There is a pervasive trend in some big media organizations—especially in my home country Canada, with two national dailies and two major national broadcasters, one public, one private—to become more “relevant” by offering content perceived to be attractive to a wider circle of readers/viewers/listeners. The public Canadian Broadcasting Corporation has for example in recent years moved toward producing ratings-driven drama programs on their main television network (and has been quite successful at it, although one wonders what the underlying reason is for this approach when the other private network broadcaster CTV essentially provides the same programming, and has done for years), and revamped their classical music channel to include more “indie rock,” singer-songwriter content during the work day for the underrepresented urban hipster office set.
Similarly, the national newspaper The Globe and Mail moved to a new print design closely resembling the Guardian, although with what seems like about half the written content, a greatly expanded Style section, and more knee-jerk editorials and graphical tchotchkes masquerading as columns. In both instances, the redesigns seem driven more by zealous MBA graduates more attuned to reacting to data from group studies, telephone surveys, and demographic shifts, the kind of people who obsess over reading the widest possible tastes of media consumers.
The Guardian online meanwhile is still figuring out what to do with a mass of readers from outside their borders, particularly in Canada and the US, who have fled ugly, floating cursor video ads, anti-intuitive layouts, or the multiple page newspaper article redumps on nytimes.com, and found a new home at guardian.co.uk. With a wide variety (emphasis emphasis!) of interesting international stories, blogs and articles tailor-made for internet reading (and a nice, well-spaced font), careful, non-intrusive use of video embedding, the Guardian site seems designed by people who use the internet—again, it’s not just an adjunct to the newspaper, or an over-monetized flash ad animation dumping ground. Once more, it’s worth returning to Alan Rusbridger’s excellent Hugh Cudlipp lecture (although the video links are all broken in a nice bit of irony). If you haven’t already, take the time to read the whole thing. But let’s focus in on this quote:
During the last three months of 2009 the Guardian was being read by 40% more people than during the same period in 2008. That’s right, a mainstream media company – you know, the ones that should admit the game’s up because they are so irrelevant and don’t know what they are doing in this new media landscape – has grown its audience by 40% in a year. More Americans are now reading the Guardian than read the Los Angeles Times. This readership has found us, rather than the other way round. Our total marketing spend in America in the past 10 years has been $34,000.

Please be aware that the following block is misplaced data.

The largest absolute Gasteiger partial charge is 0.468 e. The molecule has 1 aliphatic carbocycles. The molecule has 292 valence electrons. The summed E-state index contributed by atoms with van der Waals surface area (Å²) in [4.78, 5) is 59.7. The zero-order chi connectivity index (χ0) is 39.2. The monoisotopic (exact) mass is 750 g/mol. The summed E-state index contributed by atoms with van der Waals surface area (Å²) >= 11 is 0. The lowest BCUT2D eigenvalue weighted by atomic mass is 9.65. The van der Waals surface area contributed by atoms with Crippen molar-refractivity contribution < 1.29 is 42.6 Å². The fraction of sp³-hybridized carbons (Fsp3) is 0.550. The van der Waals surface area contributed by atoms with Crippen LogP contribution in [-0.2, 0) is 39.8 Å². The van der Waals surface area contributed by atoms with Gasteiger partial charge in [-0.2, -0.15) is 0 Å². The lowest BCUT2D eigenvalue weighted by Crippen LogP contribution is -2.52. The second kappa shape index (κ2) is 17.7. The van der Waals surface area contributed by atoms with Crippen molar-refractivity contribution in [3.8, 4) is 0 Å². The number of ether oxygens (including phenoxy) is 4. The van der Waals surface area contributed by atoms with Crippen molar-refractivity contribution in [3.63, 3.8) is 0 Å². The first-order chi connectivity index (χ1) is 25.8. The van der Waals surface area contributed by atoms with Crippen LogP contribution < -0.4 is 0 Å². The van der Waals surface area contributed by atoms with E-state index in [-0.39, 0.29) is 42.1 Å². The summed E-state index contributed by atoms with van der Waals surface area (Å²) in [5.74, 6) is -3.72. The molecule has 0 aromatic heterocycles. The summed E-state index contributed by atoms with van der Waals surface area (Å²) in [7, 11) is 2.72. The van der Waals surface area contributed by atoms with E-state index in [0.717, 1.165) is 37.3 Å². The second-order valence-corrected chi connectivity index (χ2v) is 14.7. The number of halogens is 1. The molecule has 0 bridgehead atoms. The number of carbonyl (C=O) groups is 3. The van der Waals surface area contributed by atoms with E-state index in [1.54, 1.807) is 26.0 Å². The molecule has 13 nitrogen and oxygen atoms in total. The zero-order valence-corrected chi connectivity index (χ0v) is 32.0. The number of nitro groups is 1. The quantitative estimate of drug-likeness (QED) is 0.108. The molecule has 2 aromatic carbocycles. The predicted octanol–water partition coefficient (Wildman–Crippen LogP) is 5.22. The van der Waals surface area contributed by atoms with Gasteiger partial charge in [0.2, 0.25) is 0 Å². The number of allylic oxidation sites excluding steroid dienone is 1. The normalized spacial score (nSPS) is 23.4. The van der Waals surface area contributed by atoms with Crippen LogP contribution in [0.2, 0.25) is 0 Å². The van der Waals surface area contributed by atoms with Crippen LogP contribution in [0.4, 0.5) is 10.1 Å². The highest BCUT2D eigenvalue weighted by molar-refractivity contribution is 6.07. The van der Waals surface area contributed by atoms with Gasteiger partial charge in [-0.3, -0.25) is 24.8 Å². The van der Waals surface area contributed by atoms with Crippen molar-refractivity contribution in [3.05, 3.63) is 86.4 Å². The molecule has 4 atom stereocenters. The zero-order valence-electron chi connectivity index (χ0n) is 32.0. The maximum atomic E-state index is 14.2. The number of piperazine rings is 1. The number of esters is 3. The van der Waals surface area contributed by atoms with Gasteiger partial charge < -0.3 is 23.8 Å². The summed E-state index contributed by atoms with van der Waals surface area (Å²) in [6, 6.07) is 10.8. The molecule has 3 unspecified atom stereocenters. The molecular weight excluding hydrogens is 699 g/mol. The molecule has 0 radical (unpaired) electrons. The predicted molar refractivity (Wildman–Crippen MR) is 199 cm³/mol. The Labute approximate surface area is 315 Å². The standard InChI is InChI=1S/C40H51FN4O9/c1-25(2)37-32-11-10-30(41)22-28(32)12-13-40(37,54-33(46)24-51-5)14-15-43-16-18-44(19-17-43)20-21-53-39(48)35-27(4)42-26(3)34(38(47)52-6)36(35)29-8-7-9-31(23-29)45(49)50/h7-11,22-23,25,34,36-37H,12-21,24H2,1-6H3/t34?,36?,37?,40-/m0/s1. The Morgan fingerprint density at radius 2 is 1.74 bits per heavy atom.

Nor is all this being bought by tricks or by setting chain-gangs of reporters early in the morning to re-write stories about Lady GaGa or Katie Price. In that same period last year, our biggest growth areas were environment (up 137%), technology (up 125%) and art and design (up 84%). Science was up 81%; politics 39% and Comment is Free 38%.
I think it’s worth having a look again at that figure once more—$34, 000. In addition of course to the growth percentages in areas of the news other online news sites have long neglected (science, design etc.) And if you want to point to the Guardian’s healthy endowment as proof others could not have gone down this online content route, here’s Rusbridger again: “Our first decade of digital growth wasn’t subsidised by the Scott Trust – it was relatively modest and covered by the profits of the paper.”
In other words, the Guardian’s online success is largely built on old fashioned content. But not, importantly, content merely transferred verbatim from print to online. Guardian Football for example works to provide content tailor made for online readers who already share a good deal of knowledge of their subject, and the key features of Guardian Football—the Joy of Six, the Knowledge, the Chalkboard analysis—reflect the reality that most online readers already know what they’re looking for. These readers are in perpetual search for more specialized content in one or more areas—politics, sport, science, whatever. The Guardian is successful because it provides content that assumes a particular level of knowledge on the readers behalf, i.e. it respects that its readers have sought the content out, rather than glanced over it after picking up the paper off a subway seat (this respect is perhaps one of the reasons why it employs few of the patronizing football analysts found in other UK broadsheets—you know who they are).